State championship football teams always have a November to remember.
Certainly that’s the case for Doniphan-Trumbull in Class C-2, Exeter-Milligan in Eight Man-1 and Silver Lake in Six Man, for those schools were winners for the first time. And for Omaha Skutt in Class B, Cozad in Class C-1 and Falls City Sacred Heart in Eight Man-2, for their players tasted a state title for the first time.
In their own ways, Omaha North in Class A and coach Larry Martin never will forget this month.
The Vikings won their first playoff championship, a year after coming close in the finals, by holding off Omaha Westside 23-21 Tuesday night.
They also are the Top 10 ratings champions for the first time since 1956.
Martin became a championship coach and a proud father of a fourth child only 11 days apart. His wife, Mari, gave birth on Nov. 15 — while he was with his team for North’s semifinal in Grand Island — to Olivia Kay, the couple’s first daughter after three boys.
The sons were with their dad Tuesday night. Zach, who set passing records at North last year, was on the sidelines this year with his dad. Grant is a sophomore wide receiver and Carter is a sixth-grader who is a ball boy for the team.
“For me and my family, what an unbelievable ride it’s been this month,” Martin said. “I’m blessed with a wife who’s been supportive as a coach’s wife. I’ve had captains talk about the leadership they got from Zach that was paid forward.
“Then to have a daughter born on the same day as my mother’s death two years ago, I’m truly, truly blessed.”
North’s season was notable for a lack of major injuries or, on the surface, adversity. Martin, though, said one rocky time was during the Vikings’ 39-34 comeback win at Grand Island.
“You find out about the character of the team when it’s needed the most,” the coach said. “One of the things we talk about is being able to handle failure. Right now, parents alleviate failure by passing it off onto other people. We said you have to handle failure and as coaches, we have your back. Too many times when kids fail people want to displace the blame and to me, that’s missing out on opportunities to handle that since ultimately in life it’s something they have to learn.
“It surfaced up a little bit in Grand Island. We saw some signs of instead of accepting blame. ... We have a great coaching staff and have high expectations. These past two years, when the defense needed help, the offense or special teams came around. When our offense needed some help, the defense stood up. That’s a sign of a great football team.”
When the Vikings returned late Monday night from Lincoln, there was a welcoming committee of former players and parents in the parking lot.
“It really had been a quiet ride home. The players were tired,” Martin said. “That’s the way it should be if you beat a quality program like Westside.”
Wednesday was a scheduled day off for students in the Omaha schools, so North couldn’t celebrate with classmates. Martin said there will be a team photo taken and a banquet honoring the champions in the near future.
“What a great night it was for our team, the community and this school,” the coach said.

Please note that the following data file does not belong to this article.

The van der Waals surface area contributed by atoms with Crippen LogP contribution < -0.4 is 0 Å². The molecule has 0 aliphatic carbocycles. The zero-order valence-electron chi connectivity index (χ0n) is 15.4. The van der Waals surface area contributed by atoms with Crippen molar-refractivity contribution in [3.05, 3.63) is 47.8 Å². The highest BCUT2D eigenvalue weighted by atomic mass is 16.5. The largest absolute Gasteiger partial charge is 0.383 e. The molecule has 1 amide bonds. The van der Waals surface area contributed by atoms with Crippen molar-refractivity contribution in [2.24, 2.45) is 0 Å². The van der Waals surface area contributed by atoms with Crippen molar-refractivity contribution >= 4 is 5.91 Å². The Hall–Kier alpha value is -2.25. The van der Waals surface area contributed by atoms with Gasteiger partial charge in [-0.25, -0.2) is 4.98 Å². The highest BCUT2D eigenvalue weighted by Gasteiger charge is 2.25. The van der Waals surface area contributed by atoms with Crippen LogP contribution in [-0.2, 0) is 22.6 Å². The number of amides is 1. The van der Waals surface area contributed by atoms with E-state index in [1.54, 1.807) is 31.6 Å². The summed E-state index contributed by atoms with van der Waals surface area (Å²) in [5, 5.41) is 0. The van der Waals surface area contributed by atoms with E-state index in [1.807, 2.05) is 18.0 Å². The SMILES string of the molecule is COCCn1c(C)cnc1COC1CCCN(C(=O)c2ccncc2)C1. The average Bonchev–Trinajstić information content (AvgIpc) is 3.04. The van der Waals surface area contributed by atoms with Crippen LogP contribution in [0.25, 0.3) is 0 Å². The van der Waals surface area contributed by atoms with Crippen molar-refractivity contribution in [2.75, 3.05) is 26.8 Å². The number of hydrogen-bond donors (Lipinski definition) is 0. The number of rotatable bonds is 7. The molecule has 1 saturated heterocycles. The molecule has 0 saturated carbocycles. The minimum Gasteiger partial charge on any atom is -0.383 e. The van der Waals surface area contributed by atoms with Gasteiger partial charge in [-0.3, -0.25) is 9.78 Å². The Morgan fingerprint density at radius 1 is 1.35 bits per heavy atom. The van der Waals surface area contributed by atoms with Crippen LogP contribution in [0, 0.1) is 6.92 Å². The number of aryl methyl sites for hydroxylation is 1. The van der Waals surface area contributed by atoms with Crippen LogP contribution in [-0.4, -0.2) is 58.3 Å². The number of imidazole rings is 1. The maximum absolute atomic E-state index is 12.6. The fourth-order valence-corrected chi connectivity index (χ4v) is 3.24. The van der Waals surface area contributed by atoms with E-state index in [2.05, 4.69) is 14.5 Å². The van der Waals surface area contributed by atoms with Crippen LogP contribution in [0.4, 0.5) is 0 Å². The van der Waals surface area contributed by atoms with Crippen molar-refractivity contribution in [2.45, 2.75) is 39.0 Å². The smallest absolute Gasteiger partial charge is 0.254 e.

Who’s No. 2? In the Top 10, it easily was runner-up Omaha Westside. Same for runner-up York in Class B. But in some other classes, the state runner-up doesn’t finish at No. 2 in the rankings because of uneven strength between the east and west brackets.
In Class C-1, where champion Cozad came out of the west, Boone Central/Newman Grove finishes ahead of Ashland-Greenwood. Boone Central had five wins over ranked teams, including two in the playoffs, before falling 35-7 in the semifinals at Cozad.
It’s the same thing in C-2, with Battle Creek at No. 2 over David City Aquinas. The Monarchs, who were not ranked after a 6-2 regular season, upset ranked teams Fremont Bergan and Norfolk Lutheran while getting a chance to play for a third consecutive title.
Battle Creek, meanwhile, had been undefeated coming out of a district that ended up with three teams in the final rankings and the Braves were deep enough to overcome a couple player suspensions to beat two ranked teams before falling to the champion Cardinals in the semifinals.
In Eight Man-1, state runner-up Hemingford finishes second to Exeter-Milligan by giving the Timberwolves their biggest scare of the season in the final. The Bobcats led 18-0 before losing 20-18.
In Eight Man-2, runner-up Stuart finishes fifth. The Broncos came out of a west bracket that was considerably weaker than the east.
The final No. 2 is Wynot, which lost to Sacred Heart 61-44 in the semifinals before Sacred Heart beat Stuart 63-14 for the title. Wynot also beat Stuart during the regular season.
Giltner, last year’s champion that lost in the quarterfinals to Wynot 52-50 on a miracle finish, and Humphrey St. Francis also are ahead of Stuart in the final analysis. Again, apologies to St. Francis for an oversight that kept them out of the previous ratings.
Omaha North: First ratings championship since 1956. The Vikings were second in 1961, 1967 and 2012.
Omaha Skutt: First ratings title since 2005.
Cozad: First ratings title since the Haymakers finished atop Class B in 1991.
Doniphan-Trumbull: Doniphan was second in 1989 and third in 1990. Trumbull’s best finish was third in Eight Man in 1977. The Cardinals’ best finish since the two schools merged was fifth last year.
Exeter-Milligan: Exeter was Eight Man champion in 1955 and 1957. Miligan was Six Man champion in 1998. The Timberwolves were second last year.
Sacred Heart: First ratings title since the Irish ran off six in a row ending in 1994. The Irish also were Class D (11-man) champions in 1972.
Silver Lake: First ratings title. The Mustangs were third last year.
Nominations due: Coaches who haven’t returned their all-state football nomination forms are reminded that Monday is the deadline. Also due are winter sports preview forms.